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    Consider the role of body language in the overall composition of the shot:. Do they reinforce each other, as in feeling peacefully horizontal, firmly vertical, energetically diagonal, or do they compete with each other in interesting ways? Consider the psychological meanings associated with those shapes. For example, circular formations of the body suggest unity and enclosure, as in hugging oneself - while triangular shapes imply groundedness, as in standing with feet planted wide and firm.

    But is there a diagonal line elsewhere in the photo that threatens to pierce the circle, or an indecisively curvy shape wiggling behind the subject with strong akimbo legs? Movements : As we noticed in the description of message clusters, body language can present movements of closing in, contracting, opening, expanding, crossing, coming closer, and shifting away. How do other aspects of the image influence these sensations — such as a receding perspective, the visual rhythm of repeating elements, bubbling bokeh, blur, and gradated changes in tone, color, shapes, and complexity?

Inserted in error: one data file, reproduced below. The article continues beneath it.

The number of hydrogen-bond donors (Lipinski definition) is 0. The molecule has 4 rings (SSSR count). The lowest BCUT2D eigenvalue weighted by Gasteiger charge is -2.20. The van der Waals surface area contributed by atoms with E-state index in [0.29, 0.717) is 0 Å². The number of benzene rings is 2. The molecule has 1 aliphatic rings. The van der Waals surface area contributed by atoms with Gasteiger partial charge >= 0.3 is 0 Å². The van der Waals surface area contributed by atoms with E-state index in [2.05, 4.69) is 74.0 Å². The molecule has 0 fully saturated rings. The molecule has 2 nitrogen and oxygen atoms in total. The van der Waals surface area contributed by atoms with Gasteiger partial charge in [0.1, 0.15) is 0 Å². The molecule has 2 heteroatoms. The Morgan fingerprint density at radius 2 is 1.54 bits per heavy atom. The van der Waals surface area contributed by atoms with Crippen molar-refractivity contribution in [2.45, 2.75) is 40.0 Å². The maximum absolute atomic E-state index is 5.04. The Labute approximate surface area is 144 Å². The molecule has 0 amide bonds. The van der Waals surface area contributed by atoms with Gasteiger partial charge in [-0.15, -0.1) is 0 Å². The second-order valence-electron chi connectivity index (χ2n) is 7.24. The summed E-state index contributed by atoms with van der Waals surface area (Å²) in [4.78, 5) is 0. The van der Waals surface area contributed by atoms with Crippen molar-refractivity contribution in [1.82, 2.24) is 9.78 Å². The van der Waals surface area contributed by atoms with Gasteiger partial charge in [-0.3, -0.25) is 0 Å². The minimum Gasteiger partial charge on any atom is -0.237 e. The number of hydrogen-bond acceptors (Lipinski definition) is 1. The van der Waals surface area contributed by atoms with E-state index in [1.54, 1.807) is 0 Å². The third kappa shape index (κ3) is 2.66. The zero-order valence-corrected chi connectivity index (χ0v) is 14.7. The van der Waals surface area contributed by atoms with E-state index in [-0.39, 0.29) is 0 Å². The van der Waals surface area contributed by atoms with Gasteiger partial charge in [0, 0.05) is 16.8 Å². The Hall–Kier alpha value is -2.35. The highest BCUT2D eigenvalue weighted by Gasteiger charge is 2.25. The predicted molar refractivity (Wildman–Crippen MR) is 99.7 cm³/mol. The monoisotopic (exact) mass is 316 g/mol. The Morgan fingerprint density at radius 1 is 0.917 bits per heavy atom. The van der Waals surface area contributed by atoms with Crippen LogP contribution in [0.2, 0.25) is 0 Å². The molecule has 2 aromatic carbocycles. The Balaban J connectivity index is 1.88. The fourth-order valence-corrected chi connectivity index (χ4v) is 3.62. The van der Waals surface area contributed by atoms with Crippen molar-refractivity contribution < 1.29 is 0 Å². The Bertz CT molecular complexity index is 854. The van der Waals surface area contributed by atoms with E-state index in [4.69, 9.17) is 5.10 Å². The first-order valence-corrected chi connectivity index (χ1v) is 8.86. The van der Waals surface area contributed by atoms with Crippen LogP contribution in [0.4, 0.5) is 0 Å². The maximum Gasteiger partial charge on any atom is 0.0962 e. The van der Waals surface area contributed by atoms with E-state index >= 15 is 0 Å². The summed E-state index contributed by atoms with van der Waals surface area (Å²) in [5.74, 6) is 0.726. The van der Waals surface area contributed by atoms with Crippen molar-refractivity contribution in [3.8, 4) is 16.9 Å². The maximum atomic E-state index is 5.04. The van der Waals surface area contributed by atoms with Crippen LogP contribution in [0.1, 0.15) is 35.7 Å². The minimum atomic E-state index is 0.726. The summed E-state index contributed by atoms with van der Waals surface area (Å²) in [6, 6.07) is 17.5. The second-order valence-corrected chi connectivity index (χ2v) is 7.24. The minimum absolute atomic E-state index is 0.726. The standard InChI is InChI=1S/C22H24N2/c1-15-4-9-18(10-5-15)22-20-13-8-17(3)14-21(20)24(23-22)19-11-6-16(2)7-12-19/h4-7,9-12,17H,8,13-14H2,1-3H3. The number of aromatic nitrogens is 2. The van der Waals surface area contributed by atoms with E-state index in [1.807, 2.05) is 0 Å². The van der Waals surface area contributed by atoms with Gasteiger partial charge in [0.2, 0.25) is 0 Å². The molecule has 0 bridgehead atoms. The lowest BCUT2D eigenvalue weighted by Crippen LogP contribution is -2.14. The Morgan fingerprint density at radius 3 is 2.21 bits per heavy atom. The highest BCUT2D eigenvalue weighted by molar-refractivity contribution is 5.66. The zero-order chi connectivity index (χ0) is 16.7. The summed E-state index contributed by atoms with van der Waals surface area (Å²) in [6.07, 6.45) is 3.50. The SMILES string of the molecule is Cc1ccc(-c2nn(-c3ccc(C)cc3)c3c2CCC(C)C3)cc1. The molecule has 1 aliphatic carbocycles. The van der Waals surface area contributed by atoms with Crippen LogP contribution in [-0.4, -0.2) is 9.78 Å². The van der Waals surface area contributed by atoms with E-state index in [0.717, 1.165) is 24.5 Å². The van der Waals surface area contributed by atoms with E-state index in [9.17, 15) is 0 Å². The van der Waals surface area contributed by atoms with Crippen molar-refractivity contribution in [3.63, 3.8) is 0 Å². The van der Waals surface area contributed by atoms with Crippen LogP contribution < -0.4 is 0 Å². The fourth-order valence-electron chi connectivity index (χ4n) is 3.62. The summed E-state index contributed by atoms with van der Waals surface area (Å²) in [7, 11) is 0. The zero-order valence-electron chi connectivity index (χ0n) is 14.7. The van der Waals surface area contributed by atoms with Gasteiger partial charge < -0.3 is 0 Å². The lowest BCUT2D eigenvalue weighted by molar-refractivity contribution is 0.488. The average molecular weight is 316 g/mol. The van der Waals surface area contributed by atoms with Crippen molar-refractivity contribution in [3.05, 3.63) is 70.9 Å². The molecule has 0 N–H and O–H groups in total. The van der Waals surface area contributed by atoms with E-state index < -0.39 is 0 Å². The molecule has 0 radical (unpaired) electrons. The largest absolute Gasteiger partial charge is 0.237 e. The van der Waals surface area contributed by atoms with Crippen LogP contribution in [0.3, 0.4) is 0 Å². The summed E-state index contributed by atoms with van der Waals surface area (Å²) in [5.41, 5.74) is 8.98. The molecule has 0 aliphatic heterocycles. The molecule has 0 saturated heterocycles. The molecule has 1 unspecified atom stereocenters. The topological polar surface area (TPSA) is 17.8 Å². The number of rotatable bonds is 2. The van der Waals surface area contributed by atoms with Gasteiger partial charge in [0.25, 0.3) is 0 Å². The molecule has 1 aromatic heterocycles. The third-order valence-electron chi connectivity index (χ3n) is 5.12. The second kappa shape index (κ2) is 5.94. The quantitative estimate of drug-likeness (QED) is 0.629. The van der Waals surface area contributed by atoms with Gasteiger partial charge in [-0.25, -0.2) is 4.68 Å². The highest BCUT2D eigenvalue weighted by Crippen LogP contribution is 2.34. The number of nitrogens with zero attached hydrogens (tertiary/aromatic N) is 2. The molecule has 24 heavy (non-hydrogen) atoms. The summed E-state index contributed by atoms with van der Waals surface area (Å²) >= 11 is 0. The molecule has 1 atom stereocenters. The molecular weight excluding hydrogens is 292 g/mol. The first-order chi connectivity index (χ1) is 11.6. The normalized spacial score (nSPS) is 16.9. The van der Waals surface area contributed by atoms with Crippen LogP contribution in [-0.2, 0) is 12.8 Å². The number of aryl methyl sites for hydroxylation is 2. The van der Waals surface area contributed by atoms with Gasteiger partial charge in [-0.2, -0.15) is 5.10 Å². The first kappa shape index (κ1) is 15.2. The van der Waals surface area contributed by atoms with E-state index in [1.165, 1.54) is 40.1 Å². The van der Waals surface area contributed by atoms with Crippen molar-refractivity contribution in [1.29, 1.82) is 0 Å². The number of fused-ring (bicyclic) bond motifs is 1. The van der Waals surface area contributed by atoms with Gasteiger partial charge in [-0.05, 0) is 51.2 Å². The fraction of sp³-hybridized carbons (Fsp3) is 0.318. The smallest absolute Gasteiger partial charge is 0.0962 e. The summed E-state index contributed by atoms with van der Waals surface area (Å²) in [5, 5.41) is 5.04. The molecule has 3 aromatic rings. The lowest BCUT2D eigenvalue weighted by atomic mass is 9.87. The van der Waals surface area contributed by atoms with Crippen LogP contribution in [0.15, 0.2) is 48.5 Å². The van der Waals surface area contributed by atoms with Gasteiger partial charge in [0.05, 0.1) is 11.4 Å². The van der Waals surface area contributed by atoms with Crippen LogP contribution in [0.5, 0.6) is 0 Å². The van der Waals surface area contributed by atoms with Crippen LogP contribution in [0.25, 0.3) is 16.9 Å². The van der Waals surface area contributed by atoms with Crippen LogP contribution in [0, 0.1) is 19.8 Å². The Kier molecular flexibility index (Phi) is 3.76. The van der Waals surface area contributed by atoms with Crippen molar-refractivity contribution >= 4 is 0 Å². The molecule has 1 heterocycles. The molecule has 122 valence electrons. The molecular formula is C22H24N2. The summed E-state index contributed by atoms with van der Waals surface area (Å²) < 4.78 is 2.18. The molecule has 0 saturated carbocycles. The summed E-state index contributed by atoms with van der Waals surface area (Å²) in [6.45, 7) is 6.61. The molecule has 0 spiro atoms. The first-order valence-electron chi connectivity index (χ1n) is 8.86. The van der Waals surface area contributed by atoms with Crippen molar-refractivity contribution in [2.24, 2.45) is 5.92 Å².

Do they supplement, balance, or contradict those movements? Tactile Sensations : We associate touching and tactile sensations with body language, like being stiff, loose, hard, soft, rough, smooth, and relaxed. Consider how textures in the image complement, balance, or compete with those sensations. Also consider the impact of the symbolic elements in the image, such as a person curled up next to a small bicycle, a bright light shining behind a woman deep in contemplation, or a woman raising her nose as she walks by a fancy car.

    Post-Processing : In the post-processing of an image, think about whether you want to use effects that echo, supplement, or oppose the body language in the shot. A soft focus will enhance a moment of tenderness. High contrast will magnify an aggressive body. Will reversing those effects soften or undo the impact of the body language?